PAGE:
Creativity starts with abandoning every assumption and dogma. Everyone has the ability to do so. But leaving one's comfort zone requires perseverance and practice. You should continuously ask yourself the question: when was the last time that you did something for the first time?
An example. During a creativity program, the teacher instructed the participants to draw a chair. Afterwards, the participants were asked to draw an extremely novel chair. It took everyone around 10 minutes to finish his or her 'masterpiece'. The teacher had a look at the results and was not satisfied. He asked the participants to give it their all and draw a never-seen-before chair. They were given fifteen minutes. Once everyone felt like Leonardo da Vinci, the teacher returned. Without even glancing at any of the designs, he burst everyone's bubble: "Let me guess. All of your chairs are still on the ground?".
Strategy sessions are all too often a sum of 'What can we do to please the client even more?'. By doing everything for everyone, the company fails to do anything unique. That was the main message in Kim and Mauborgne's blockbuster Blue Ocean Strategy4: you can improve an offer by adding new elements (the sporty Tesla design) or by improving existing elements (better batteries that enhance the range of the car). But you can also improve the supply by reducing aspects (the passenger space) or by eliminating aspects completely (going from a hybrid design to a 100 % electric engine). I once had the displeasure of driving a Prius in Australia. It is the closest I will ever get to experiencing 'ugly-shoe box-on-wheels'.
We deck out our products on offer as though they were Christmas trees, adding more and more decorations, and more and more lights. But we forget to ask ourselves the crucial question: "What it is we won't do anymore?". This Christmas tree metaphor, that I have been using for years during my lectures, inspired a Dutch advisor to write a thesis on the subject.5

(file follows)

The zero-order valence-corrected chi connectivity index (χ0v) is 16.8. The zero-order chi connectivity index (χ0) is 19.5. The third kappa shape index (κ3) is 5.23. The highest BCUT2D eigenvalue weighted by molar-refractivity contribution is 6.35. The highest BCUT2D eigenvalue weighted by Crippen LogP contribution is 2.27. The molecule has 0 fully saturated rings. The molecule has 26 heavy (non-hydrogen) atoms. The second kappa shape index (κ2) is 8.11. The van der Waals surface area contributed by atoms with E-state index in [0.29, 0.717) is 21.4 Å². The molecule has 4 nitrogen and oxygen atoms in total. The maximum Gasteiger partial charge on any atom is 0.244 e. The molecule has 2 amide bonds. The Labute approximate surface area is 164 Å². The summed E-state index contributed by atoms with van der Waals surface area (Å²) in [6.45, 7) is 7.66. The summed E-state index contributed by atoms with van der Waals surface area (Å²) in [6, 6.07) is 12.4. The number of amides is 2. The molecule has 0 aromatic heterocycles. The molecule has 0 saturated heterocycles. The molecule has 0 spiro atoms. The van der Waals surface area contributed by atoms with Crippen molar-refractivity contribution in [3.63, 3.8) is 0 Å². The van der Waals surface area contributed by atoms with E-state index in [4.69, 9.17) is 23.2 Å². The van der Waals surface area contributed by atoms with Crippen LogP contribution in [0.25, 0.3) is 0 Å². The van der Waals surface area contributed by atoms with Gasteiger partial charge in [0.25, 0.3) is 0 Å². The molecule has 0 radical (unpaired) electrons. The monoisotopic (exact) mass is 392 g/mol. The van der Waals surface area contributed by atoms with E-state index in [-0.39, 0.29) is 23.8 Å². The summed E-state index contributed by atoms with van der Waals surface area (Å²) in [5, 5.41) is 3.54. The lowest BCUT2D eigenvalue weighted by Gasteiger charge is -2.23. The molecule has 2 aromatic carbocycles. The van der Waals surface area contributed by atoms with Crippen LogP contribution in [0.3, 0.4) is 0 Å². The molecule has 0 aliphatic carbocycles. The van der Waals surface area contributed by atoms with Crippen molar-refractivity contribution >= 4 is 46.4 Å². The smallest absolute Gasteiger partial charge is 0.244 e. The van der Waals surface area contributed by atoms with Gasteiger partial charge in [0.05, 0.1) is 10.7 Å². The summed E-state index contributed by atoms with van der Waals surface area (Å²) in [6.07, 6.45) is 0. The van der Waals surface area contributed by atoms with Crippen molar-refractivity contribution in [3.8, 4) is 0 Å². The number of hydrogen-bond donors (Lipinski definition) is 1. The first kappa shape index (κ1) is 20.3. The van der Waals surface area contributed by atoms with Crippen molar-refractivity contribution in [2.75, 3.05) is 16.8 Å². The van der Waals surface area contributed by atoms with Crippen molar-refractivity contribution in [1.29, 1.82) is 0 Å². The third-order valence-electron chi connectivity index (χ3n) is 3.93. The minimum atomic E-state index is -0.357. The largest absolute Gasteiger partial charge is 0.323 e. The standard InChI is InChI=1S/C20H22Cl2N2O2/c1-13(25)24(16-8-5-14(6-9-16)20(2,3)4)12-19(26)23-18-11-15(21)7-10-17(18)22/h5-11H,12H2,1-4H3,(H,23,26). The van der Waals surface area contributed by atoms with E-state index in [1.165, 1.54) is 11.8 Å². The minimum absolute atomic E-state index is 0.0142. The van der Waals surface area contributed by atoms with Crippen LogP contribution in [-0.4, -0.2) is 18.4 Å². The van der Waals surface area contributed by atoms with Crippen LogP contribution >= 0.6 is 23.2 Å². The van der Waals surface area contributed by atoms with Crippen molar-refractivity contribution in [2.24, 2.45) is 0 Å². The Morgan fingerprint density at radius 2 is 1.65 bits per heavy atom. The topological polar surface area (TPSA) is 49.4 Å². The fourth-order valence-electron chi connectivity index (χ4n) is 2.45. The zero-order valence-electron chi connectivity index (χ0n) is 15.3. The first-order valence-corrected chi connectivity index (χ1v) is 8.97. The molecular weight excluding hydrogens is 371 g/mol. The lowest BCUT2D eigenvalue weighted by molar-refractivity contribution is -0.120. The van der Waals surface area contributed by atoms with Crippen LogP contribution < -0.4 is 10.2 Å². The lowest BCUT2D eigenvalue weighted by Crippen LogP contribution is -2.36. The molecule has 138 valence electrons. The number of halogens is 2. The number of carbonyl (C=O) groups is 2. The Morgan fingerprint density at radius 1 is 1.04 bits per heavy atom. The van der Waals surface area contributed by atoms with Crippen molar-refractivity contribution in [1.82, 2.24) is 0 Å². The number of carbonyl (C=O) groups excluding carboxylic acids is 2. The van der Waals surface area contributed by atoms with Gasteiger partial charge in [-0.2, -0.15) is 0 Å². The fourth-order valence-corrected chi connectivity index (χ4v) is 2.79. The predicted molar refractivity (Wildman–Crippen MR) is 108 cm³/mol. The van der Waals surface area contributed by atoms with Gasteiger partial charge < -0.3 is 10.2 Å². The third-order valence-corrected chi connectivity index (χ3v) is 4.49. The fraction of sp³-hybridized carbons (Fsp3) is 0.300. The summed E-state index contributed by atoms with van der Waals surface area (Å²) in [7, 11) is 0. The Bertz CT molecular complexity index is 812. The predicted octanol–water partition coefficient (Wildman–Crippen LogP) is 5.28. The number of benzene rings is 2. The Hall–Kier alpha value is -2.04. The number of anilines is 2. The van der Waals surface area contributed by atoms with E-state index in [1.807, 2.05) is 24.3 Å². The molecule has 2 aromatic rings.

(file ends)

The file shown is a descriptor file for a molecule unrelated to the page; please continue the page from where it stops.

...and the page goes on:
In the first season of Game of Thrones, Cersei Lannister, a shrew you love to hate, remarks: "When you play the game of thrones, you win or you die"6. Her listener, the honorable Ned Stark, later experiences this personally. In episode 9 of the first season, he is decapitated...
In the Game of Clones the outcome is a sure thing: you lose. Actress and cabaret performer Lily Tomlin noticed it long ago: "The problem with a rat race is, even if you win, you're still a rat". Marketers and managers often moan about the cut-throat environment in which they operate. They would be wise to follow the advice of Amazon-founder Jeff Bezos: "Complaining is not a strategy".Bibliography
1 Ridderstråle J. & Nordström K. Funky business. Harlow, Pearson, 2000.
2 Benner M. & Tushman M. "Process management and technological innovation: a longitudinal study of the photography and paint industries", Administrative Science Quarterly, jg. 47 (4), p. 676 - 706
3 Jacobs R. "Consumer testing bodies fight to stay influential", Financial Times, January 13, 2014.
4 Kim W.C. & Mauborgne R., Blue ocean strategy. How to create uncontested market space and make the competition irrelevant. Boston : Harvard Business School Press, 2005.
5 Laar M. Managing Christmas trees : Antecedents and performance consequences of product proliferation in the manufacturing industry in The Netherlands. Ph.D Dissertation, Nyenrode, May 30, 2011.
6 Her listener, Ned Stark, experiences this personally. He is decapitated in episode 9...